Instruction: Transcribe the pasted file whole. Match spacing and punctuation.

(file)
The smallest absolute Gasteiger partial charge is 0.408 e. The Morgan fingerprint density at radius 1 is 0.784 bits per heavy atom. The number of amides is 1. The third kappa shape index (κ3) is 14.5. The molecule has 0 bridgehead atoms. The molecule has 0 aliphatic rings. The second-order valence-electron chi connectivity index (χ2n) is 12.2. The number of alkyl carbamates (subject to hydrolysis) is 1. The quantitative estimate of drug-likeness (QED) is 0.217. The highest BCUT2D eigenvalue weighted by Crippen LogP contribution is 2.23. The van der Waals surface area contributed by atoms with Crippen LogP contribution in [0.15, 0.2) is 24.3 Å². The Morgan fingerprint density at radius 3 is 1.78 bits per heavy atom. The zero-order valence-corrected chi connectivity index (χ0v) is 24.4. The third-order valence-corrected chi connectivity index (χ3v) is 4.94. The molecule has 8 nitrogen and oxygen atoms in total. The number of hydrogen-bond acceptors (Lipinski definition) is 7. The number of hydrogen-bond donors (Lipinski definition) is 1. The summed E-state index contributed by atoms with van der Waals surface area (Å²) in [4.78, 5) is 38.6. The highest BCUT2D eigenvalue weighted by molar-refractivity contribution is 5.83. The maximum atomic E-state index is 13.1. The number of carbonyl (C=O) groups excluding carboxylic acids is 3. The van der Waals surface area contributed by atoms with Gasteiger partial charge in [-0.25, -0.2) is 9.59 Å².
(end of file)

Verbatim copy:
The smallest absolute Gasteiger partial charge is 0.408 e. The Morgan fingerprint density at radius 1 is 0.784 bits per heavy atom. The number of amides is 1. The third kappa shape index (κ3) is 14.5. The molecule has 0 bridgehead atoms. The molecule has 0 aliphatic rings. The second-order valence-electron chi connectivity index (χ2n) is 12.2. The number of alkyl carbamates (subject to hydrolysis) is 1. The quantitative estimate of drug-likeness (QED) is 0.217. The highest BCUT2D eigenvalue weighted by Crippen LogP contribution is 2.23. The van der Waals surface area contributed by atoms with Crippen LogP contribution in [0.15, 0.2) is 24.3 Å². The Morgan fingerprint density at radius 3 is 1.78 bits per heavy atom. The zero-order valence-corrected chi connectivity index (χ0v) is 24.4. The third-order valence-corrected chi connectivity index (χ3v) is 4.94. The molecule has 8 nitrogen and oxygen atoms in total. The number of hydrogen-bond acceptors (Lipinski definition) is 7. The number of hydrogen-bond donors (Lipinski definition) is 1. The summed E-state index contributed by atoms with van der Waals surface area (Å²) in [4.78, 5) is 38.6. The highest BCUT2D eigenvalue weighted by molar-refractivity contribution is 5.83. The maximum atomic E-state index is 13.1. The number of carbonyl (C=O) groups excluding carboxylic acids is 3. The van der Waals surface area contributed by atoms with Gasteiger partial charge in [-0.25, -0.2) is 9.59 Å².